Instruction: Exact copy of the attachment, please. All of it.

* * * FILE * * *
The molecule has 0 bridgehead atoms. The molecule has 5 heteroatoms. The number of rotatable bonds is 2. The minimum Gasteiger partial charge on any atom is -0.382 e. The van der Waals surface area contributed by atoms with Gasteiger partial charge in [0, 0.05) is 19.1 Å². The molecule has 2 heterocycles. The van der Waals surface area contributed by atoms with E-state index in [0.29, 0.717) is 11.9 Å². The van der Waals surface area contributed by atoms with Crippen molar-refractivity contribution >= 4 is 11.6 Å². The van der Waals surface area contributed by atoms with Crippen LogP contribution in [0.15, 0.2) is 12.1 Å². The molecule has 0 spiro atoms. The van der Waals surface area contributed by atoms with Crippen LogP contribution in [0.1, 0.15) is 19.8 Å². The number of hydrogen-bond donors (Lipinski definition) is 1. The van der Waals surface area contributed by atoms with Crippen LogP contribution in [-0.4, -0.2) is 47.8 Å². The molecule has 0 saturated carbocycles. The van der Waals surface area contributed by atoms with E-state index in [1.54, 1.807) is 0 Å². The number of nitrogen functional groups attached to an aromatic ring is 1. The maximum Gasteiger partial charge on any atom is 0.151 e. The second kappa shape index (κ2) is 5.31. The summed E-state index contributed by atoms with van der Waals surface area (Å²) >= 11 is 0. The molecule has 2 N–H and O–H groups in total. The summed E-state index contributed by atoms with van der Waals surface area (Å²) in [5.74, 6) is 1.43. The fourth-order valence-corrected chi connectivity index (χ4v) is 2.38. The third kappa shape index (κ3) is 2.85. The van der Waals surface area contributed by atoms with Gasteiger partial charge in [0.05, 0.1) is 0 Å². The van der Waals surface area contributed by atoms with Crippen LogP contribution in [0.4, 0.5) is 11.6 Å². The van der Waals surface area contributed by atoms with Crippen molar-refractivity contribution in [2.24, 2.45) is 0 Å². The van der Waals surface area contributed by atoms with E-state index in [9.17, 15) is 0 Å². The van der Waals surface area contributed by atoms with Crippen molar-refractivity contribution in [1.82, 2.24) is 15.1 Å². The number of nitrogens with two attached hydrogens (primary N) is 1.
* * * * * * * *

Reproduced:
The molecule has 0 bridgehead atoms. The molecule has 5 heteroatoms. The number of rotatable bonds is 2. The minimum Gasteiger partial charge on any atom is -0.382 e. The van der Waals surface area contributed by atoms with Gasteiger partial charge in [0, 0.05) is 19.1 Å². The molecule has 2 heterocycles. The van der Waals surface area contributed by atoms with E-state index in [0.29, 0.717) is 11.9 Å². The van der Waals surface area contributed by atoms with Crippen molar-refractivity contribution >= 4 is 11.6 Å². The van der Waals surface area contributed by atoms with Crippen LogP contribution in [0.15, 0.2) is 12.1 Å². The molecule has 0 spiro atoms. The van der Waals surface area contributed by atoms with Crippen LogP contribution in [0.1, 0.15) is 19.8 Å². The number of hydrogen-bond donors (Lipinski definition) is 1. The van der Waals surface area contributed by atoms with Crippen LogP contribution in [-0.4, -0.2) is 47.8 Å². The molecule has 0 saturated carbocycles. The van der Waals surface area contributed by atoms with E-state index in [1.54, 1.807) is 0 Å². The number of nitrogen functional groups attached to an aromatic ring is 1. The maximum Gasteiger partial charge on any atom is 0.151 e. The second kappa shape index (κ2) is 5.31. The summed E-state index contributed by atoms with van der Waals surface area (Å²) >= 11 is 0. The molecule has 2 N–H and O–H groups in total. The summed E-state index contributed by atoms with van der Waals surface area (Å²) in [5.74, 6) is 1.43. The fourth-order valence-corrected chi connectivity index (χ4v) is 2.38. The third kappa shape index (κ3) is 2.85. The van der Waals surface area contributed by atoms with Gasteiger partial charge in [0.05, 0.1) is 0 Å². The van der Waals surface area contributed by atoms with Crippen LogP contribution in [0.4, 0.5) is 11.6 Å². The van der Waals surface area contributed by atoms with Crippen molar-refractivity contribution in [2.24, 2.45) is 0 Å². The van der Waals surface area contributed by atoms with E-state index in [9.17, 15) is 0 Å². The van der Waals surface area contributed by atoms with Crippen molar-refractivity contribution in [1.82, 2.24) is 15.1 Å². The number of nitrogens with two attached hydrogens (primary N) is 1.